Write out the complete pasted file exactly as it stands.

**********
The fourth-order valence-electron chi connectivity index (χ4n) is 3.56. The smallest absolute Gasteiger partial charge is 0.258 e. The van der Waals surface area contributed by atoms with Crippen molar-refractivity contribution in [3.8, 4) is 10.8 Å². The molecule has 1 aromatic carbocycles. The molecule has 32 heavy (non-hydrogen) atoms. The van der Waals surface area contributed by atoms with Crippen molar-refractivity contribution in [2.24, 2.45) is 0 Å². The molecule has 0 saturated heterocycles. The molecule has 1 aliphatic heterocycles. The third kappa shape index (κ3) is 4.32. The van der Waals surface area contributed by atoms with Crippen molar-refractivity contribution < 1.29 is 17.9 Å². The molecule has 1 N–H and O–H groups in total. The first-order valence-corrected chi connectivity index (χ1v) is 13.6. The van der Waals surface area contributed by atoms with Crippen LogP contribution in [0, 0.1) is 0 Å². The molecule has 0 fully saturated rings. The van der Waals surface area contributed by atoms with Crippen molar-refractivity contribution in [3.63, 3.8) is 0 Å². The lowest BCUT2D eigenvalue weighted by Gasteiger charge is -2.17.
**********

The fourth-order valence-electron chi connectivity index (χ4n) is 3.56. The smallest absolute Gasteiger partial charge is 0.258 e. The van der Waals surface area contributed by atoms with Crippen molar-refractivity contribution in [3.8, 4) is 10.8 Å². The molecule has 1 aromatic carbocycles. The molecule has 32 heavy (non-hydrogen) atoms. The van der Waals surface area contributed by atoms with Crippen molar-refractivity contribution in [2.24, 2.45) is 0 Å². The molecule has 0 saturated heterocycles. The molecule has 1 aliphatic heterocycles. The third kappa shape index (κ3) is 4.32. The van der Waals surface area contributed by atoms with Crippen molar-refractivity contribution < 1.29 is 17.9 Å². The molecule has 1 N–H and O–H groups in total. The first-order valence-corrected chi connectivity index (χ1v) is 13.6. The van der Waals surface area contributed by atoms with Crippen LogP contribution in [0, 0.1) is 0 Å². The molecule has 0 fully saturated rings. The van der Waals surface area contributed by atoms with Crippen molar-refractivity contribution in [3.63, 3.8) is 0 Å². The lowest BCUT2D eigenvalue weighted by Gasteiger charge is -2.17.